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Holy Stone HS900 review: should DJI be looking over its shoulder?
12:00 pm | May 19, 2024

Author: admin | Category: Cameras Computers Drones Gadgets | Tags: , , | Comments: Off

Holy Stone HS900: one-minute review

I’ve reviewed almost every Holy Stone drone available and its latest model, the Holy Stone HS900, represents a significant improvement across the board which makes it the Chinese drone manufacturer’s best drone to date. So much so, that what’s on offer competes directly with the DJI Mini 3 and the Potensic Atom – two impressive mid-range sub-250g drones that come in at two price points.

In terms of price, the HS900 single battery kit costs $330 making it marginally more expensive than the Potensic Atom and significantly less expensive than the DJI Mini 3. Is it better than the Mini 3? No, but if you’re on a budget, it offers an enticing alternative to the Potensic Atom and also provides additional features that could be a deciding factor on which drone to choose, and firmly cements it as one of the best beginner drones available.

Holy Stone HS900 specs

Camera: Sony 1/2.3 in 48MP CMOS sensor / fixed focus f/2.6 lens
Video resolution: Up to 4K
Frame rates: 4K 30 fps / 1080p up to 60 fpsVideo transmission range: 1.86 miles / 3 kmFlight modes: Stable, Normal, Sport
Battery: 2250 mAh Li-ion / up to 30 minutes
Charger type: USB-C cable
Weight: 8.7oz / 249g
Dimensions: 5.63x3.26x2.44in / 143×82.8×62mm folded / 6.59x 8.57x2.44in / 167.4x217.8x62mm unfolded

We’ll go into much more detail later, but some of the features and functionality you can enjoy with the HS900 include a camera with a Sony 1/2.3 in 48MP CMOS sensor and a fixed focus f/2.6 lens, up to 4K 30fps video, subject tracking, time-lapse capture, cruise control, automated flight patterns and much more. Image quality is also very good, not perfect, but the minor issues here could be resolved with a future firmware update.

All-in-all, the HS900 slips into a burgeoning sub-250g drone category which is fiercely competitive, where less expensive options are now hacking at the heels of the DJI. It’s unlikely that they’ll succeed in catching up or overtaking the market leader – although DJI is facing a potential ban in the US – but with the trickle-down of features and improvements in flight performance and image quality with budget drones, it’s pilots who are ultimately benefitting from greater choice.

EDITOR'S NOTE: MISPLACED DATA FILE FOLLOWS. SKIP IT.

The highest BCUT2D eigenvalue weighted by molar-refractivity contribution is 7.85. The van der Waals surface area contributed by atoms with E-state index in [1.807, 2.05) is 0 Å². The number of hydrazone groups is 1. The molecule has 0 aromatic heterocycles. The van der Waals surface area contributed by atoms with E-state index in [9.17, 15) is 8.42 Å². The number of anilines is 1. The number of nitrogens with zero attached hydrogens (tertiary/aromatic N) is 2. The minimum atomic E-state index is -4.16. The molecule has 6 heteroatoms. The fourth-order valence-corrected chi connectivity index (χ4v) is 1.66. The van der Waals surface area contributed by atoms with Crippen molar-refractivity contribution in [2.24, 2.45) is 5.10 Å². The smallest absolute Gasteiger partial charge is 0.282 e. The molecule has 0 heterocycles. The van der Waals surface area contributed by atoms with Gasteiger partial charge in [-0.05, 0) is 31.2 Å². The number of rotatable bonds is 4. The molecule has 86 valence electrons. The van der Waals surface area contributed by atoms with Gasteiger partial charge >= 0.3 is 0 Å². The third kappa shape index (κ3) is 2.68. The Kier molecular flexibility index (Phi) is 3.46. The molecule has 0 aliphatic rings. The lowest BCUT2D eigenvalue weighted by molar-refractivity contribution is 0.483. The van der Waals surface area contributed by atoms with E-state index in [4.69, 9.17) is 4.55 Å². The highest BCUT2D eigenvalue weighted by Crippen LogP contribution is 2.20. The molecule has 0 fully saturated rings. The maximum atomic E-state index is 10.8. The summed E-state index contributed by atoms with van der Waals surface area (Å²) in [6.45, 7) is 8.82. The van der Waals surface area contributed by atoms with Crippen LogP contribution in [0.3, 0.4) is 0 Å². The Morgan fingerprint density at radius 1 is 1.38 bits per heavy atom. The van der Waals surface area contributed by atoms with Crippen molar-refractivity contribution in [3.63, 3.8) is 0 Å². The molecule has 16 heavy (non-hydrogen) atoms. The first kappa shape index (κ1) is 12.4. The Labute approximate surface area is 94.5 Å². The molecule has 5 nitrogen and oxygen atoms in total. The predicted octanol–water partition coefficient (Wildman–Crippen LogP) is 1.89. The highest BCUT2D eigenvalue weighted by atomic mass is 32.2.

Holy Stone HS900: Release date and price

  • Released May 2024
  • Only available in the US at launch
  • Available in other regions soon

At launch in May 2024, the Holy Stone HS900 was initially only available in the US. The drone will become available in the UK and other regions shortly. At the time of writing, US residents can purchase the HS900 single battery kit from Amazon for $369.99 after applying a $100 voucher, although the price regularly fluctuates. For UK-based and Australian pilots, this converts to £280 / AU$550 respectively, but official pricing for these regions is yet to be announced so this price could vary.

The single-battery HS900 kit includes the HS900 drone, a controller, one smart battery, phone connection cables, a USB-C charging cable, a set of spare propellers, spare screws, a screwdriver and a carry bag. 

Dual and triple battery kits are suggested on the Holy Stone website, so we could see additional battery kits becoming available in the future. We have been told that a battery charging hub is also due to be released, allowing multiple batteries to be charged at once rather than one at a time in the drone via USB-C.

We'll update this page with any price and availability updates. 

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Holy Stone Sirius HS900 unfolded viewed from above

(Image credit: James Abbott)
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Holy Stone Sirius HS900 folded showing the top of the airframe

(Image credit: James Abbott)
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Holy Stone Sirius HS900 folded showing the bottom of the airframe

(Image credit: James Abbott)
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Holy Stone Sirius HS900 battery being slotted into the battery bay

(Image credit: James Abbott)
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Holy Stone Sirius HS900 battery

(Image credit: James Abbott)
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Holy Stone Sirius HS900 carry case

(Image credit: James Abbott)

Holy Stone HS900: Design and controller

  • Lightweight folding design
  • New controller
  • Great build quality

Most drones these days feature a folding design to reduce size for transportation and storage, and the HS900 is no exception in this regard. It’s a tried, tested and ultimately successful approach to drone design, so it makes perfect sense in every way. The dark gray drone is just 5.63x3.26x2.44in / 143×82.8×62mm when folded, with an unfolded size of 6.59x8.57x2.44in / 167.4x217.8x62mm and a weight of 8.7oz / 249g. So, all pretty standard for a drone of this type.

Build quality is very good, and there’s nothing to indicate the relatively low cost of the HS900. In fact, it looks more expensive than it actually is, even if looks don't ultimately impact performance. The drone is made of lightweight plastic so it doesn’t feel substantial in the hand, but to be fair this is the case with even the most expensive sub-250g models – it’s just a way of keeping weight down. Durability certainly isn’t an issue.